Your food business is your baby, which makes it hard to let go of any aspect of your business. But just like hiring the right staff to do the work you can't, at some point your business needs to hire the right contractors to help you with work neither you nor your staff can handle so you can focus on helping your business grow. The benefits of outsourcing for small business owners is undeniable, and in this post, we'll discuss why outsourcing your food business tasks is so important.
Work on Your Business, Not Only In It
You started your food business because you love creating your product and want to share it with others. That is the heart of entrepreneurialism. However, you can find yourself working long, exhausting hours to keep the business going if you believe you’re the only one who can make your product. This means you are working in your business not on your business, a concept discussed in The E-Myth, and severely stunting your business growth.
When and What to Outsource
So the question becomes, when do you know you need to outsource? The answer is actually quite simple. Sit down and evaluate what the real goals of your business are. What are the things that you and only you can accomplish, and which things are the ones that only your business can offer to customers? Anything not on those lists should be considered a potential task to outsource. You should also ask yourself these questions:
- Do you need to reduce certain fixed costs in order to optimize your budget?
- Are there tasks that must be done for your business to operate that are outside your business' focus or expertise?
- Are there tasks that must be done for your business to operate that are outside of your or your staff's expertise?
- Are general tasks taking away from your, or your staff's, ability to focus on core responsibilities?
Because of how important your business is to you, it can be easy to think that you should or must do everything yourself. But the truth is, you don't have to do it alone, and you shouldn't. If you're still too close to your business to realize which things no longer need your direct focus, consider this list of tasks:
- Payroll and other accounting
- IT infrastructure
- Website design, maintenance, and updates
- Customer support
Benefits of Outsourcing
To be sure, you need to be careful about how you outsource and whom you choose to fulfill your outsourcing needs. You will, after all, get what you pay for, but that doesn't mean that outsourcing is going to be expensive. Always be sure to weigh the benefits and the costs of outsourcing according to your business specifically!
With that being said, outsourcing allows you to build a team of very skilled contract professionals without having to develop a team of full time hires. Outsourcing diminishes business risk in areas outside your business expertise (especially IT and financing) while boosting productivity and saving overhead, possibly by as much as 60%. It also means developing performance metrics that better allow you to define and achieve success both in the aspects you outsource and across the board within your business.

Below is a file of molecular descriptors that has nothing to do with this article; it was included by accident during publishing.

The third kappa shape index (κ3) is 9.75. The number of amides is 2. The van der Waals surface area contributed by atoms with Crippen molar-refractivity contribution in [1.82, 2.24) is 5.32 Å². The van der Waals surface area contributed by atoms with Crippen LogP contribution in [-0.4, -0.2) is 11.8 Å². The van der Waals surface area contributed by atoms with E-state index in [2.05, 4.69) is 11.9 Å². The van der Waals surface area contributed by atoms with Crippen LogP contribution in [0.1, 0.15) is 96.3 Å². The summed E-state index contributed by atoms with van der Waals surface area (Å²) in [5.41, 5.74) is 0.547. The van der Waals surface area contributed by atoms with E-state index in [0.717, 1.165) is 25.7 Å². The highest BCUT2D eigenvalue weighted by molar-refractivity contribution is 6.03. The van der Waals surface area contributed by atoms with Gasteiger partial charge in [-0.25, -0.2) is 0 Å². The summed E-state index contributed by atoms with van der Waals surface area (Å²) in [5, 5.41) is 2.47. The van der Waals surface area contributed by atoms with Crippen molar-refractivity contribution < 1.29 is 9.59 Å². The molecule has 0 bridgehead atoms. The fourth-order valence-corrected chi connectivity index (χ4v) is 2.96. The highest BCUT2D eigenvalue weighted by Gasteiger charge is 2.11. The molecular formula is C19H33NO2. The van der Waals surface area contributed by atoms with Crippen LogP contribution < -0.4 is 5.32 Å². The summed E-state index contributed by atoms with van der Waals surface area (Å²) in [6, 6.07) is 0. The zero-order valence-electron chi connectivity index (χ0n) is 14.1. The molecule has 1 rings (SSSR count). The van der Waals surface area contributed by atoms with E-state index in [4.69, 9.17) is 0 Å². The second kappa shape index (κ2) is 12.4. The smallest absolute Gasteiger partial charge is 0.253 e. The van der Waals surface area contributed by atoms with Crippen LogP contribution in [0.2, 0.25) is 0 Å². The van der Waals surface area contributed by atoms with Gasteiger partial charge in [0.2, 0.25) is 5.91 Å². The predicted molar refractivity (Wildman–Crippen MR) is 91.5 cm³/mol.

In this way, outsourcing should be considered as part of your business plan. In doing so, you can best develop your brand message and focus on what you love to do - sharing your food products with new people and interacting with customers.
What Outsourcing Looks Like for Food Businesses
As a food business, there are also some very specific ways you can outsource that will help your work, specifically hiring a co-packer. Once your business has grown too large to stay in a non-commercial kitchen, you have two options—buying or renting the production space and equipment you'll need, plus hire trained staff to use them and ensure that production meets local and federal regulations, or outsource to a co-packer to handle this level of production for you. Hiring the right co-packer can save you both time and money, not only because you'll save on the direct costs related to production, quality, and staff, but because you won't need to manage a production facility.
Don't just take our word for it—follow the example of Getting Your Recipe to Market class alum Josh Fegles, the owner of Jude's Foods who understands the benefits of using a co-packer based on experience. He spent years baking and delivering Jude's Foods cookies himself, and as his business grew, he realized that, at scale, it wasn't something he could continue to do without putting some serious limitations on the company.
"Outsourcing allows for scale because, as one person, I limit the businesses capacity," he said. "Even with my family and a small team of help, our capacity and reach quickly finds its limits." Fegles set a goal for growing to the point where he could partner with industry experts—a co-packer and a distributer, specifically—so he could focus on what only he could do. "Now that I have a co-packer, I have no limits on production and now that I have a distributor my cookies can reach from southern Oregon to Northern Washington."
Now that you understand what kind of outsourcing your food business should be taking advantage of and the benefits of using a co-packer, you can audit your business plan to see where your business can grow by taking advantage of these options. To learn more about how to make the most out of your food business and entrepreneurial dreams, consider the Getting Your Recipe to Market program from the PCC Small Business Development Center. Connect with experts, get access to exclusive tools, and receive personalized business advising through this unique program, geared specifically toward small businesses in the food industry.
As Fegles said, "The best approach I have found is to partner with industry experts who can expand your capacity and your reach so that rather than limiting your business to your own ability, you're able to expand beyond what you alone are capable of."